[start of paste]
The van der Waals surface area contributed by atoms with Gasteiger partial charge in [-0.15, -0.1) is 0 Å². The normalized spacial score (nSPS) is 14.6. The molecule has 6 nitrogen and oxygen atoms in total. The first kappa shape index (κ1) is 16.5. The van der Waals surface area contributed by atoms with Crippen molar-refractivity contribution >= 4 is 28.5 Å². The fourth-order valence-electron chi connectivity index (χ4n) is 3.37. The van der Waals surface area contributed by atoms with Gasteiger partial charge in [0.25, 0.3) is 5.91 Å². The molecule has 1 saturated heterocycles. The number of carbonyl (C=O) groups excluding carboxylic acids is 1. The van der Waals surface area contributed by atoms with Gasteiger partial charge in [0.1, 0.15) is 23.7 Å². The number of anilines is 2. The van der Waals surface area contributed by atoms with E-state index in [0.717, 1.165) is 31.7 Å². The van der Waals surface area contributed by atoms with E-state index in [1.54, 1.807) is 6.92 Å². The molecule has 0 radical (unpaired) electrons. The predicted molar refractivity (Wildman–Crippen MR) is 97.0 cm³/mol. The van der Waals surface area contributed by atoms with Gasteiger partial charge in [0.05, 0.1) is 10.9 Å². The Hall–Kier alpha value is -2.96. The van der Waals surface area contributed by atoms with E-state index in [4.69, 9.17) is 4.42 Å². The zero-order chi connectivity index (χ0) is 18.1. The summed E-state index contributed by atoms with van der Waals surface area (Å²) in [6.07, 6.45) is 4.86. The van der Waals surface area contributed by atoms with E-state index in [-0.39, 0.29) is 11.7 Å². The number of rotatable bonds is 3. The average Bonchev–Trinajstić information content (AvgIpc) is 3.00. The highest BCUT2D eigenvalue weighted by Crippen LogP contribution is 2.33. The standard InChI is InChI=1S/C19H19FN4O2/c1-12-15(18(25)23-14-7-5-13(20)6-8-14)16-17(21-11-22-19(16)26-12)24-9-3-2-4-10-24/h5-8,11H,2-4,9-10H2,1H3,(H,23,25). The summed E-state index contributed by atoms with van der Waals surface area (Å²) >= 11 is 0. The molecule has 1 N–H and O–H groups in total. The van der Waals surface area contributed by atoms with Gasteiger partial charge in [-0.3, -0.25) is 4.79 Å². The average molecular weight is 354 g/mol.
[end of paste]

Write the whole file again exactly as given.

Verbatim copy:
The van der Waals surface area contributed by atoms with Gasteiger partial charge in [-0.15, -0.1) is 0 Å². The normalized spacial score (nSPS) is 14.6. The molecule has 6 nitrogen and oxygen atoms in total. The first kappa shape index (κ1) is 16.5. The van der Waals surface area contributed by atoms with Crippen molar-refractivity contribution >= 4 is 28.5 Å². The fourth-order valence-electron chi connectivity index (χ4n) is 3.37. The van der Waals surface area contributed by atoms with Gasteiger partial charge in [0.25, 0.3) is 5.91 Å². The molecule has 1 saturated heterocycles. The number of carbonyl (C=O) groups excluding carboxylic acids is 1. The van der Waals surface area contributed by atoms with Gasteiger partial charge in [0.1, 0.15) is 23.7 Å². The number of anilines is 2. The van der Waals surface area contributed by atoms with E-state index in [0.717, 1.165) is 31.7 Å². The van der Waals surface area contributed by atoms with E-state index in [1.54, 1.807) is 6.92 Å². The molecule has 0 radical (unpaired) electrons. The predicted molar refractivity (Wildman–Crippen MR) is 97.0 cm³/mol. The van der Waals surface area contributed by atoms with Gasteiger partial charge in [0.05, 0.1) is 10.9 Å². The Hall–Kier alpha value is -2.96. The van der Waals surface area contributed by atoms with E-state index in [4.69, 9.17) is 4.42 Å². The zero-order chi connectivity index (χ0) is 18.1. The summed E-state index contributed by atoms with van der Waals surface area (Å²) in [6.07, 6.45) is 4.86. The van der Waals surface area contributed by atoms with E-state index in [-0.39, 0.29) is 11.7 Å². The number of rotatable bonds is 3. The average Bonchev–Trinajstić information content (AvgIpc) is 3.00. The highest BCUT2D eigenvalue weighted by Crippen LogP contribution is 2.33. The standard InChI is InChI=1S/C19H19FN4O2/c1-12-15(18(25)23-14-7-5-13(20)6-8-14)16-17(21-11-22-19(16)26-12)24-9-3-2-4-10-24/h5-8,11H,2-4,9-10H2,1H3,(H,23,25). The summed E-state index contributed by atoms with van der Waals surface area (Å²) >= 11 is 0. The molecule has 1 N–H and O–H groups in total. The van der Waals surface area contributed by atoms with Gasteiger partial charge in [-0.3, -0.25) is 4.79 Å². The average molecular weight is 354 g/mol.